Indonesia–Philippines relations

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Indonesia–Philippines relations
Map indicating locations of Indonesia and Philippines


Philippines President Rodrigo Duterte is welcomed by Indonesian President Joko Widodo upon his arrival at Istana Merdeka in Jakarta on September 9, 2016.

Indonesia–Philippines relations are foreign bilateral relations between Indonesia and the Philippines. The two countries are each other's closest allies[1][2] and both have supported each of their policies in the region such as democracy and the rule of law in the South China Sea. Since diplomatic ties were officially established in 1949, Indonesia and Philippines enjoys cordial bilateral relationship in spirit of kinship. Both countries have established embassies in each capitals, Indonesia has their embassy in Manila and consulate in Davao City, while Philippines has their embassy in Jakarta and consulate in Manado and Surabaya. High rank stately visits have been conducted for years.

Both nations are the founders of ASEAN and the members of Non-Aligned Movement and APEC. Both countries are members of the East ASEAN Growth Triangle together with Brunei Darussalam and Malaysia in the BIMP-EAGA. Both countries are mainly composed of islands.

Country comparison[edit]

Official Name Republic of Indonesia Republic of the Philippines
Native Name Republik Indonesia Republika ng Pilipinas
Coat of Arms National emblem of Indonesia Garuda Pancasila.svg Coat of arms of the Philippines.svg
Flag Indonesia Philippines
National Motto Bhinneka Tunggal Ika Maka-Diyos, Maka-Tao, Makakalikasan at Makabansa
National Anthem Indonesia Raya Lupang Hinirang
Population 263,991,400 104,918,100
Area 1,904,569 km2 (735,358 sq mi) 343,448 km2 (132,606 sq mi)
Population Density 138.61/km2 (359.0/sq mi) 351.87/km2 (911.3/sq mi)
Time zones 3 1
Capital Jakarta Manila
Largest City Jakarta – 9,607,787 Quezon City – 2,936,116
Government Unitary presidential constitutional republic Unitary presidential constitutional republic
Established 17 August 1945 (Declared)
27 December 1949 (Recognized)
12 June 1898 (Declared)
4 July 1946 (Granted)
Predecessor States Colonial Period (1512–1949)
Portuguese Colonization (1512–1850)

Dutch East India Company (1602–1800)

 Dutch East Indies (1800–1949)
Japanese-occupied Dutch East Indies (1942–1945)
Republic of Indonesia (1945–1949)

 Dutch New Guinea (1949–1962)

Post–Colonial Period (1949–present)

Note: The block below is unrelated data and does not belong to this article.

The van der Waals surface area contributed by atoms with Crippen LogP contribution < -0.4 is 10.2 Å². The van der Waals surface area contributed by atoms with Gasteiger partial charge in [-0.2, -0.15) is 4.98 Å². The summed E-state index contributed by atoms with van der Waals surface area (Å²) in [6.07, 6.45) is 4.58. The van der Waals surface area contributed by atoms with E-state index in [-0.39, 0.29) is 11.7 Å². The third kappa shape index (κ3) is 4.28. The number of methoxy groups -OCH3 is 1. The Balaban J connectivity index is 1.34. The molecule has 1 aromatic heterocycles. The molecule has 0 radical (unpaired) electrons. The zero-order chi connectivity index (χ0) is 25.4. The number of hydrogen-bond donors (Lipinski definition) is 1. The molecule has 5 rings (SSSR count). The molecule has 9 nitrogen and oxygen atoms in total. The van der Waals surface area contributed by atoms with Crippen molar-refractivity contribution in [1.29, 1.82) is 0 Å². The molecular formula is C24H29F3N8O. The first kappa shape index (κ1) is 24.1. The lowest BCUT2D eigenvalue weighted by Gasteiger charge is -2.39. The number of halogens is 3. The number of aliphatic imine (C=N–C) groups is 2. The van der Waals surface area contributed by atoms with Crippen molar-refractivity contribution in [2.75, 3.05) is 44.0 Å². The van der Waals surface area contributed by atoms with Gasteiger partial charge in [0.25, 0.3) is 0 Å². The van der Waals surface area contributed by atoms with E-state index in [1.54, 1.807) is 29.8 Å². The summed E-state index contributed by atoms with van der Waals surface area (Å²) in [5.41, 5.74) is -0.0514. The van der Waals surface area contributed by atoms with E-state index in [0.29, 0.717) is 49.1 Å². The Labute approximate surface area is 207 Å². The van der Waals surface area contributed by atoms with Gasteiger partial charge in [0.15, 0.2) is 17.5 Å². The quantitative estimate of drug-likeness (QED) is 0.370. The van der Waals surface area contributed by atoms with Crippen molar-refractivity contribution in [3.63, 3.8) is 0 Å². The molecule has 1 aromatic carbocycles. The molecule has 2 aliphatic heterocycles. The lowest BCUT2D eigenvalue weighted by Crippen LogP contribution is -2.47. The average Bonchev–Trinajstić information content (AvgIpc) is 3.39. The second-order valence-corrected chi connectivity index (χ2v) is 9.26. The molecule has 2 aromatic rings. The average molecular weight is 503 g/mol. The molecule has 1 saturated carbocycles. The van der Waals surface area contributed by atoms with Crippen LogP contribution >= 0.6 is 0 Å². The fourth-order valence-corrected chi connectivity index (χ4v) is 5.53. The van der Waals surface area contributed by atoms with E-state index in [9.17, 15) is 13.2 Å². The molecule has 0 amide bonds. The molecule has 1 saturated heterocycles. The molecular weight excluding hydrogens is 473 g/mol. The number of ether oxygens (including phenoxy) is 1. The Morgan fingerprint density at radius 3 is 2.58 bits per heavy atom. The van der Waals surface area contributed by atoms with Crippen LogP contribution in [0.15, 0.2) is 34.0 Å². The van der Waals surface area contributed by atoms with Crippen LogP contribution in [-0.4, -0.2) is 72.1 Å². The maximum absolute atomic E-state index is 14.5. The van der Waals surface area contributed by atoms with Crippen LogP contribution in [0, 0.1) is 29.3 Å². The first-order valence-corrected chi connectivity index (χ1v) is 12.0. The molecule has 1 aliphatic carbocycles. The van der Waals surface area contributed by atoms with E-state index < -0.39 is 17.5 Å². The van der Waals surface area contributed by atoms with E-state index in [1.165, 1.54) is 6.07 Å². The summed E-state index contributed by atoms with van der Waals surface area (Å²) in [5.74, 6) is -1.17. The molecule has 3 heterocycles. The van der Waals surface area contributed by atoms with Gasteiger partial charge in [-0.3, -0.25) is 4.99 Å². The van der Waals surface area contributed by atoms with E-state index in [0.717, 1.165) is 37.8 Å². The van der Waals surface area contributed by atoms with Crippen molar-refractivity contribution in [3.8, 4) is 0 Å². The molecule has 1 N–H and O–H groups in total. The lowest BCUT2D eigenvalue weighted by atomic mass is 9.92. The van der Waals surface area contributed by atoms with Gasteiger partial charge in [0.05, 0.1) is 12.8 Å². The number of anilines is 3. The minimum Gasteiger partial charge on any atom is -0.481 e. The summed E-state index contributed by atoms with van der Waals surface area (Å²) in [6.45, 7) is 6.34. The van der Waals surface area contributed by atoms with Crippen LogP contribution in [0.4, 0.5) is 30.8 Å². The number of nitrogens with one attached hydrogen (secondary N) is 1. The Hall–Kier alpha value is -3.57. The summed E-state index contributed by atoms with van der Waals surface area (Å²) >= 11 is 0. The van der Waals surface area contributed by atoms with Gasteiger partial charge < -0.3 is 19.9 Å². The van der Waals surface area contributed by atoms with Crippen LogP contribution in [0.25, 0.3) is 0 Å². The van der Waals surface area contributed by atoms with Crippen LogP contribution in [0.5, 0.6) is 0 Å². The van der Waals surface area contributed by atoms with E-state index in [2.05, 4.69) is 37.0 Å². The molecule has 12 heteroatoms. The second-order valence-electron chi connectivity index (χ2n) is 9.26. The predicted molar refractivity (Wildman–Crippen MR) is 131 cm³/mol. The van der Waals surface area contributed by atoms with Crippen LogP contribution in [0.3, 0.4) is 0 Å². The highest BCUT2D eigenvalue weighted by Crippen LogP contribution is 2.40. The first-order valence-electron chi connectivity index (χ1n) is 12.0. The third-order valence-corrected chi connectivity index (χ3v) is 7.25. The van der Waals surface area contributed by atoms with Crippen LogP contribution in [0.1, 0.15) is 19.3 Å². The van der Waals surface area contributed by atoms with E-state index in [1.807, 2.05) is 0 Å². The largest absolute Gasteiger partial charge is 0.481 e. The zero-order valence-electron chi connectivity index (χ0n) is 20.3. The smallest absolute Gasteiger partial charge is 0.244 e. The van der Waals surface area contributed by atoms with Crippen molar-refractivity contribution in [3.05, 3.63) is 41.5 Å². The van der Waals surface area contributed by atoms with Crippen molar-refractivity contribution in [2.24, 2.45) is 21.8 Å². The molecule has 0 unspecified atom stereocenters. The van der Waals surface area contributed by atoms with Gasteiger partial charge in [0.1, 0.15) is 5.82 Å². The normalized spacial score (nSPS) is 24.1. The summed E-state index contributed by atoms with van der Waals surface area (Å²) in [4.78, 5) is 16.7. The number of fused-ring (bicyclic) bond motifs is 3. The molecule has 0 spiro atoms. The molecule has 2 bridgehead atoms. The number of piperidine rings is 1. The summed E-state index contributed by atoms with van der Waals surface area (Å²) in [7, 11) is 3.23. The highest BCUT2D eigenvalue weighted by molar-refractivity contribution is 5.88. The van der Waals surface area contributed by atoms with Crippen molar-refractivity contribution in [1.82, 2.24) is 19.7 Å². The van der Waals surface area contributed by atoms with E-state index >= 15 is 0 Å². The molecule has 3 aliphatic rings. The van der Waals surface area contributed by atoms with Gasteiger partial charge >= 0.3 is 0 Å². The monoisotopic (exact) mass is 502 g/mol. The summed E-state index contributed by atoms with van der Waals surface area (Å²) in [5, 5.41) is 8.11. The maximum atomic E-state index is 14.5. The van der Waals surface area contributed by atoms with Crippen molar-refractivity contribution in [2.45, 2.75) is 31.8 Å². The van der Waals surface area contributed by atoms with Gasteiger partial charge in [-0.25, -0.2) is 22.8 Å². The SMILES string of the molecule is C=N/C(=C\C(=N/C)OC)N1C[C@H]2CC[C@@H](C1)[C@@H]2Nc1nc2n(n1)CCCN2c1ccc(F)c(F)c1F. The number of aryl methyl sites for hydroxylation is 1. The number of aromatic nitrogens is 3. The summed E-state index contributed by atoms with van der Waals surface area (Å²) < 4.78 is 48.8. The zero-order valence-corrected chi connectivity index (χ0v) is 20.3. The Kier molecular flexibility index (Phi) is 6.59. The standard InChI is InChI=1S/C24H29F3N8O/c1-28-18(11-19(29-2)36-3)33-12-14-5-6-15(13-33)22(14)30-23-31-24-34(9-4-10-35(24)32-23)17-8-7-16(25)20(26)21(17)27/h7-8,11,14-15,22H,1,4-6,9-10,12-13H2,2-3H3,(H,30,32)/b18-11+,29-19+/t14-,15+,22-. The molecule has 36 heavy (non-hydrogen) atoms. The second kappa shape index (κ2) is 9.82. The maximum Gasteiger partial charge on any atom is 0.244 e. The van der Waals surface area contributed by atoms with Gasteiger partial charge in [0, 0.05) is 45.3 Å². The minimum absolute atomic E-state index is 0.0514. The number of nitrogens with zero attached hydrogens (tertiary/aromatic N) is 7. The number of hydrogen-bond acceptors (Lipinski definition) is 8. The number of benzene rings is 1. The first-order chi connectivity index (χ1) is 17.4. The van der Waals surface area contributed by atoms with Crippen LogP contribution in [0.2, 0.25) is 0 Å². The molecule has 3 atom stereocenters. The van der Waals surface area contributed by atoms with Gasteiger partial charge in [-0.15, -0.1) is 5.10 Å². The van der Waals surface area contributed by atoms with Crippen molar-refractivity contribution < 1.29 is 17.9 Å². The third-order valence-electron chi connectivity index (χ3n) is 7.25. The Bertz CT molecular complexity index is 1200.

Republic of the United States of Indonesia (1949–1950)
 Republic of Indonesia
Colonial Period (1565–1946)
Spanish East Indies (1565–1898)
British-occupied Manila (1762–1764)
Sovereign Tagalog Nation (1896–1897)
 Republic of the Philippines (1897)

Military Government of the Philippine Islands (1898–1902)
 Philippine Republic (1899–1902)

Insular Government of the Philippine Islands (1902–1935)
Tagalog Republic (1902–1906)

Commonwealth of the Philippines (1935–1946)
 Japanese-sponsored Philippine Republic (1943–1945)

Post–Colonial Period (1946–present)
 Republic of the Philippines
First Leader Sukarno Emilio Aguinaldo
Current Leader President: Joko Widodo President: Rodrigo Duterte
Current Deputy Vice President: Jusuf Kalla Vice President: Leni Robredo
Legislature People's Consultative Assembly
Regional Representative Council
President: Oesman Sapta Odang
People's Representative Council
Speaker: Bambang Soesatyo
President: Vicente Sotto III
House of Representatives
Speaker: Gloria Macapagal Arroyo
Judiciary Supreme Court
Chief Justice: Muhammad Hatta Ali
Constitutional Court
Chief Justice: Arief Hidayat
Supreme Court
Chief Justice: Lucas Bersamin
Military Indonesian National Armed Forces (TNI) Armed Forces of the Philippines (AFP)
Law Enforcement Agency Indonesian National Police (POLRI) Philippine National Police (PNP)
Religion 87.2% Islam
7.0% Protestantism
2.9% Roman Catholicism
1.7% Hinduism
0.7% Buddhism
0.2% Confucianism
80.58% Roman Catholicism
10.80% Protestantism
5.57% Islam
2.45% Iglesia Ni Cristo
1.00% Aglipayan
0.08% Irreligion
Ethnic groups 42.6% Javanese
15.4% Sundanese
3.4% Malays
3.3% Madurese
3% Batak
2.7% Minangkabau
2.5% Betawi
2.4% Bugis
31.6% Visayans
28.1% Tagalog
10.1% Iloko
6.9% Kabikolan
4.5% Moros
3.4% Zamboangueño
3.3% Kapampangan
1.8% Pangasinan
National language Indonesian Filipino
Official languages Indonesian Filipino, English
GDP (PPP) US$3.010 trillion ($11,633 per capita) US$811.726 billion ($7,846 per capita)
GDP growth rate 5.1% (2017) 6.7% (2018)
Main industries Palm oil, coal, petroleum, textiles Electronics, aerospace, shipbuilding, chemicals
Labor force 125 million (2016) 44 million (2018)
HDI 0.694 (medium) 0.699 (medium)

Leaders of the two states

Elpidio QuirinoRamon MagsaysayCarlos P. GarciaDiosdado MacapagalFerdinand MarcosCorazon AquinoFidel RamosJoseph EstradaGloria Macapagal ArroyoBenigno Aquino IIIRodrigo DuterteSukarnoSuhartoB. J. HabibieAbdurrahman WahidMegawati SukarnoputriSusilo Bambang YudhoyonoJoko WidodoPhilippinesIndonesia


Warrior from Java in the Philippines, c. 1590 in Boxer Codex

Ancient era[edit]